What’s on this page?
- What is rheumatology?
- What is a Rheumatologist?
- What will happen at my appointment?
- What tests will I have?
- What treatment will I be given?
- Who else might I see as part of my treatment?
Rheumatology is a specialty that involves the non-surgical evaluation and treatment of rheumatic diseases and conditions. Rheumatic diseases and conditions are characterized by symptoms involving the musculoskeletal system (joints, muscles and bones). Many of the rheumatic diseases and conditions affect the immune system so rheumatology also involves the study of the immune system.
A rheumatologist is a doctor who is qualified by additional training and experience in the diagnosis and treatment of arthritis and other diseases of the joints, muscles and bones. Rheumatologists are specially trained to do the detective work necessary to discover the cause of swelling and pain in the bones, muscles and joints. It’s important to determine a correct diagnosis early so that appropriate treatment can begin early. Some musculoskeletal disorders such as Rheumatoid Arthritis respond best to treatment in the early stages of the disease. Rheumatic diseases can be complex, chronic disorders and therefore long-term follow up may be necessary. These diseases often change or evolve over time and changes to the treatment plans are common. Rheumatologists work closely with patients to create plans that are acceptable to both parties.
What kind of training do Rheumatologists have?
After four or five years of medical school and a number of years of training in general medicine, Rheumatologists devote an additional four years to specialised rheumatology training.
What do Rheumatologists treat?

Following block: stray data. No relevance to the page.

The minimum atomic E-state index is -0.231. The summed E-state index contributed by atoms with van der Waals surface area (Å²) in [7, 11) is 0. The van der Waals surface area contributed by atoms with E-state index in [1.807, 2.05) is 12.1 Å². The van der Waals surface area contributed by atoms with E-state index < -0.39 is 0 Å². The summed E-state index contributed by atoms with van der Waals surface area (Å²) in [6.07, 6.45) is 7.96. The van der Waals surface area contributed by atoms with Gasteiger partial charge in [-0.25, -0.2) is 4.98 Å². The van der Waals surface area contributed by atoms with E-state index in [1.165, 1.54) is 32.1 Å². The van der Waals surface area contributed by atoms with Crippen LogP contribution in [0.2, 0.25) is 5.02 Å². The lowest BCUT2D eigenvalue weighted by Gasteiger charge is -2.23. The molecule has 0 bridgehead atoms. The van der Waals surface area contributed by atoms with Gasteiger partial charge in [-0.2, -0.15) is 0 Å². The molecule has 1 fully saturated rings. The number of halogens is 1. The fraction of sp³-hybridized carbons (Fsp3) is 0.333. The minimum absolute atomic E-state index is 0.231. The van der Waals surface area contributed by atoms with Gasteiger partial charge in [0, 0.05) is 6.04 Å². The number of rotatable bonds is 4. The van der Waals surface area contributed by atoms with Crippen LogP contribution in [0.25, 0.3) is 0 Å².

Rheumatologists treat arthritis, certain autoimmune diseases, musculoskeletal pain disorders and osteoporosis. There are more than 100 types of these diseases, including rheumatoid arthritis, osteoarthritis, gout, lupus, back pain, osteoporosis, fibromyalgia and tendonitis.
If your GP refers you to the rheumatology department you will be sent an appointment letter for one of our outpatient clinics. The main clinics are at Royal Cornwall Hospital and Derriford Hospital but clinics are also held at Bodmin, Falmouth, Newquay, Redruth, St Austell and Penzance ++++
If you are unable to keep your appointment please call xxx to inform our receptionist as soon as possible so that your appointment time can be offered to someone else.
Please bring a list of all your current medications and dosages. If you have had a previous rheumatology appointment and have been given a drug monitoring booklet please bring this too. You should also bring a sample of urine for routine testing.
It may also be helpful to write down any specific concerns which you wish to discuss at your appointment.
Each time you come for a rheumatology clinic appointment you will be booked in by our receptionist. You will then be seen by one of our health care assistants (HCA) or nurse, who will weigh you, check your height, body mass index (BMI) and blood pressure and test your urine sample.
At your first clinic appointment you will be seen by a member of the rheumatology team; this will be one of the medical team. You will be asked about your general health, previous medical history, what medication you take and if you have any drug allergies. Any relevant family history will also be noted. If a physical examination is necessary you may be asked to partially undress. If you need assistance, one of our staff will be available to help you, and a chaperone will be available if you wish. Further investigations such as blood tests or x-rays may be needed before a further appointment is arranged.
Following your clinic appointment you may need to start new medication. You will usually be given a prescription which can be dispensed by any pharmacy, or you may be advised to consult your own doctor for this. You will generally only be issued with a small supply of medication and will need to obtain further prescriptions from your GP.